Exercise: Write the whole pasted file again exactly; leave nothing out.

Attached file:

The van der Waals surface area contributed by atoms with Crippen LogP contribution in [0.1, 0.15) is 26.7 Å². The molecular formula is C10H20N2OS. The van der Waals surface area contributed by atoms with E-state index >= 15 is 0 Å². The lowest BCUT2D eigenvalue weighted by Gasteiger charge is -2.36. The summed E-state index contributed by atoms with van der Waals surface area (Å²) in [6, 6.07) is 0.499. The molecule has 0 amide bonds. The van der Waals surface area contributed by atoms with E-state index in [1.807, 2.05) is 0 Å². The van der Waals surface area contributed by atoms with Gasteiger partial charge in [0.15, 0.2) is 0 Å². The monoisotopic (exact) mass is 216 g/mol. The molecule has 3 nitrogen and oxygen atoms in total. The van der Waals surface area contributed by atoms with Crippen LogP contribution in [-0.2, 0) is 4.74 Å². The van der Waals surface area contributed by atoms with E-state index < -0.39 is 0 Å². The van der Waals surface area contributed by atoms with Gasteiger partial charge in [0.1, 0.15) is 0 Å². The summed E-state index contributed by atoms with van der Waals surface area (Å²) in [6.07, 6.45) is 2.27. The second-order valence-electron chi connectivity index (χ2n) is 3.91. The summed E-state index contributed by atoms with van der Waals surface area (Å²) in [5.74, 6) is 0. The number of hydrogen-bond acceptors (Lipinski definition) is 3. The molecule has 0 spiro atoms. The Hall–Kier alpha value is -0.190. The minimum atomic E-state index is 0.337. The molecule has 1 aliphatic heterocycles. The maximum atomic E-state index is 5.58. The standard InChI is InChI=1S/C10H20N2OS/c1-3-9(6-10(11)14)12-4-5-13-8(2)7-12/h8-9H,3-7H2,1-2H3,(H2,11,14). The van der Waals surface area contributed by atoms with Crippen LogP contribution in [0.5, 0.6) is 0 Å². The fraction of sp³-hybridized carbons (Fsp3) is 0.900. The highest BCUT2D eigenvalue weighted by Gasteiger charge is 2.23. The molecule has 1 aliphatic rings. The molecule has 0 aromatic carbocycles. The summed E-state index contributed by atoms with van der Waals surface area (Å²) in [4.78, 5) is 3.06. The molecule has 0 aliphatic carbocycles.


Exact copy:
The van der Waals surface area contributed by atoms with Crippen LogP contribution in [0.1, 0.15) is 26.7 Å². The molecular formula is C10H20N2OS. The van der Waals surface area contributed by atoms with E-state index >= 15 is 0 Å². The lowest BCUT2D eigenvalue weighted by Gasteiger charge is -2.36. The summed E-state index contributed by atoms with van der Waals surface area (Å²) in [6, 6.07) is 0.499. The molecule has 0 amide bonds. The van der Waals surface area contributed by atoms with E-state index in [1.807, 2.05) is 0 Å². The van der Waals surface area contributed by atoms with Gasteiger partial charge in [0.15, 0.2) is 0 Å². The monoisotopic (exact) mass is 216 g/mol. The molecule has 3 nitrogen and oxygen atoms in total. The van der Waals surface area contributed by atoms with Crippen LogP contribution in [-0.2, 0) is 4.74 Å². The van der Waals surface area contributed by atoms with E-state index < -0.39 is 0 Å². The van der Waals surface area contributed by atoms with Gasteiger partial charge in [0.1, 0.15) is 0 Å². The summed E-state index contributed by atoms with van der Waals surface area (Å²) in [6.07, 6.45) is 2.27. The second-order valence-electron chi connectivity index (χ2n) is 3.91. The summed E-state index contributed by atoms with van der Waals surface area (Å²) in [5.74, 6) is 0. The number of hydrogen-bond acceptors (Lipinski definition) is 3. The molecule has 0 spiro atoms. The Hall–Kier alpha value is -0.190. The minimum atomic E-state index is 0.337. The molecule has 1 aliphatic heterocycles. The maximum atomic E-state index is 5.58. The standard InChI is InChI=1S/C10H20N2OS/c1-3-9(6-10(11)14)12-4-5-13-8(2)7-12/h8-9H,3-7H2,1-2H3,(H2,11,14). The van der Waals surface area contributed by atoms with Crippen LogP contribution in [0.5, 0.6) is 0 Å². The fraction of sp³-hybridized carbons (Fsp3) is 0.900. The highest BCUT2D eigenvalue weighted by Gasteiger charge is 2.23. The molecule has 1 aliphatic rings. The molecule has 0 aromatic carbocycles. The summed E-state index contributed by atoms with van der Waals surface area (Å²) in [4.78, 5) is 3.06. The molecule has 0 aliphatic carbocycles.